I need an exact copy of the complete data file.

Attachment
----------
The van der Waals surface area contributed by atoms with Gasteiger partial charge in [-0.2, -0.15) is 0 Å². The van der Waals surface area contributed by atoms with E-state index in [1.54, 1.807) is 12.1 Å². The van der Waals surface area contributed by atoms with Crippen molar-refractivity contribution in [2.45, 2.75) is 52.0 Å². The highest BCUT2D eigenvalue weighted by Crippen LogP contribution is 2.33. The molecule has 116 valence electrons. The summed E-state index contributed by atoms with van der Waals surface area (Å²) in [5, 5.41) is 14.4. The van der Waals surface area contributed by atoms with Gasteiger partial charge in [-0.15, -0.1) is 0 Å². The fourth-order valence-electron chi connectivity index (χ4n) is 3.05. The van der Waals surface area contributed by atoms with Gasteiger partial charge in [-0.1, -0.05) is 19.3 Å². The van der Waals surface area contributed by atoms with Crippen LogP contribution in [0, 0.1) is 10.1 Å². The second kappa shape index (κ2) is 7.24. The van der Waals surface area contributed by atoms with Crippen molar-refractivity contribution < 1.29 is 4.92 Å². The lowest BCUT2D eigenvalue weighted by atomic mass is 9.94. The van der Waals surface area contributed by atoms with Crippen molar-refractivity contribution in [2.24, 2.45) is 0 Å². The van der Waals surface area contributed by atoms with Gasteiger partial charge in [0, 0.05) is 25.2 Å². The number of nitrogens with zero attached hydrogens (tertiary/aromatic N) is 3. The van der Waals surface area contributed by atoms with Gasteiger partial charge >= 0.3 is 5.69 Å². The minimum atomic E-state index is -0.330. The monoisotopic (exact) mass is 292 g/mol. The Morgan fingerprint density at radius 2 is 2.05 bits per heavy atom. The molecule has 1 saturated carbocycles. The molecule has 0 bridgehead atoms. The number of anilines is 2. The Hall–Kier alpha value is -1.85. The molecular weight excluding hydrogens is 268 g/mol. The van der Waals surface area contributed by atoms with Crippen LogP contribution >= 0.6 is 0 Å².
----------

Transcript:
The van der Waals surface area contributed by atoms with Gasteiger partial charge in [-0.2, -0.15) is 0 Å². The van der Waals surface area contributed by atoms with E-state index in [1.54, 1.807) is 12.1 Å². The van der Waals surface area contributed by atoms with Crippen molar-refractivity contribution in [2.45, 2.75) is 52.0 Å². The highest BCUT2D eigenvalue weighted by Crippen LogP contribution is 2.33. The molecule has 116 valence electrons. The summed E-state index contributed by atoms with van der Waals surface area (Å²) in [5, 5.41) is 14.4. The van der Waals surface area contributed by atoms with Gasteiger partial charge in [-0.15, -0.1) is 0 Å². The fourth-order valence-electron chi connectivity index (χ4n) is 3.05. The van der Waals surface area contributed by atoms with Gasteiger partial charge in [-0.1, -0.05) is 19.3 Å². The van der Waals surface area contributed by atoms with Crippen LogP contribution in [0, 0.1) is 10.1 Å². The second kappa shape index (κ2) is 7.24. The van der Waals surface area contributed by atoms with Crippen molar-refractivity contribution < 1.29 is 4.92 Å². The lowest BCUT2D eigenvalue weighted by atomic mass is 9.94. The van der Waals surface area contributed by atoms with Crippen molar-refractivity contribution in [2.24, 2.45) is 0 Å². The van der Waals surface area contributed by atoms with Gasteiger partial charge in [0, 0.05) is 25.2 Å². The number of nitrogens with zero attached hydrogens (tertiary/aromatic N) is 3. The van der Waals surface area contributed by atoms with Gasteiger partial charge >= 0.3 is 5.69 Å². The minimum atomic E-state index is -0.330. The monoisotopic (exact) mass is 292 g/mol. The Morgan fingerprint density at radius 2 is 2.05 bits per heavy atom. The molecule has 1 saturated carbocycles. The molecule has 0 bridgehead atoms. The number of anilines is 2. The Hall–Kier alpha value is -1.85. The molecular weight excluding hydrogens is 268 g/mol. The van der Waals surface area contributed by atoms with Crippen LogP contribution >= 0.6 is 0 Å².